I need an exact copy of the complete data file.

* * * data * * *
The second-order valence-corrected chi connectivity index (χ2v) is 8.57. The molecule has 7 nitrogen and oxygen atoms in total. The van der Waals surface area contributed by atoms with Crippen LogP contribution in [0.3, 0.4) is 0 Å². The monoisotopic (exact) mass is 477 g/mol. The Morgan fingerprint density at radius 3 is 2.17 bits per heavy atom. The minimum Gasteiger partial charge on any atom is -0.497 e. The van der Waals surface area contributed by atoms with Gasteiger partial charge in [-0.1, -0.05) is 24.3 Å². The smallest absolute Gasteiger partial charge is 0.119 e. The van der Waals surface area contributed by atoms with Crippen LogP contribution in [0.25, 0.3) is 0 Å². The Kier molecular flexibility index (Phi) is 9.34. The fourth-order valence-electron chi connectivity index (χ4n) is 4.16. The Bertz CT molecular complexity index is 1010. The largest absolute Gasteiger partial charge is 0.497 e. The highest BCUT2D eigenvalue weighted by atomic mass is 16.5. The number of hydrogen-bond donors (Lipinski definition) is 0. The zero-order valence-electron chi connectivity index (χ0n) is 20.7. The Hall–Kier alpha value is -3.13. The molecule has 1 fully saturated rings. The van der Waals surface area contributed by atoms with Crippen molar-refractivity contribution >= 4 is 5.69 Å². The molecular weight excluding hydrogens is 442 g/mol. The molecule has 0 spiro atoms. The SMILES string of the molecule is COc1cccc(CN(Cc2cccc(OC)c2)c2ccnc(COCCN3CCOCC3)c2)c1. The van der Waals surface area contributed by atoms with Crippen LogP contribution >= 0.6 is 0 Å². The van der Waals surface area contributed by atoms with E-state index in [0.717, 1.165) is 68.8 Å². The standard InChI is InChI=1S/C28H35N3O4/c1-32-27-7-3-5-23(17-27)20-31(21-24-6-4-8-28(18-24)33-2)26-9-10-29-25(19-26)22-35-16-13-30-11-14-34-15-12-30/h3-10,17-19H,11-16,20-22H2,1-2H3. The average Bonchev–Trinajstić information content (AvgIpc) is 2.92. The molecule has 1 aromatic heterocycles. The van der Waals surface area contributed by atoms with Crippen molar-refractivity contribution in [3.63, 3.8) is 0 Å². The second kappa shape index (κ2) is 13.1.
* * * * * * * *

The second-order valence-corrected chi connectivity index (χ2v) is 8.57. The molecule has 7 nitrogen and oxygen atoms in total. The van der Waals surface area contributed by atoms with Crippen LogP contribution in [0.3, 0.4) is 0 Å². The monoisotopic (exact) mass is 477 g/mol. The Morgan fingerprint density at radius 3 is 2.17 bits per heavy atom. The minimum Gasteiger partial charge on any atom is -0.497 e. The van der Waals surface area contributed by atoms with Gasteiger partial charge in [-0.1, -0.05) is 24.3 Å². The smallest absolute Gasteiger partial charge is 0.119 e. The van der Waals surface area contributed by atoms with Crippen LogP contribution in [0.25, 0.3) is 0 Å². The Kier molecular flexibility index (Phi) is 9.34. The fourth-order valence-electron chi connectivity index (χ4n) is 4.16. The Bertz CT molecular complexity index is 1010. The largest absolute Gasteiger partial charge is 0.497 e. The highest BCUT2D eigenvalue weighted by atomic mass is 16.5. The number of hydrogen-bond donors (Lipinski definition) is 0. The zero-order valence-electron chi connectivity index (χ0n) is 20.7. The Hall–Kier alpha value is -3.13. The molecule has 1 fully saturated rings. The van der Waals surface area contributed by atoms with Crippen molar-refractivity contribution >= 4 is 5.69 Å². The molecular weight excluding hydrogens is 442 g/mol. The molecule has 0 spiro atoms. The SMILES string of the molecule is COc1cccc(CN(Cc2cccc(OC)c2)c2ccnc(COCCN3CCOCC3)c2)c1. The van der Waals surface area contributed by atoms with Crippen LogP contribution >= 0.6 is 0 Å². The van der Waals surface area contributed by atoms with E-state index in [0.717, 1.165) is 68.8 Å². The standard InChI is InChI=1S/C28H35N3O4/c1-32-27-7-3-5-23(17-27)20-31(21-24-6-4-8-28(18-24)33-2)26-9-10-29-25(19-26)22-35-16-13-30-11-14-34-15-12-30/h3-10,17-19H,11-16,20-22H2,1-2H3. The average Bonchev–Trinajstić information content (AvgIpc) is 2.92. The molecule has 1 aromatic heterocycles. The van der Waals surface area contributed by atoms with Crippen molar-refractivity contribution in [3.63, 3.8) is 0 Å². The second kappa shape index (κ2) is 13.1.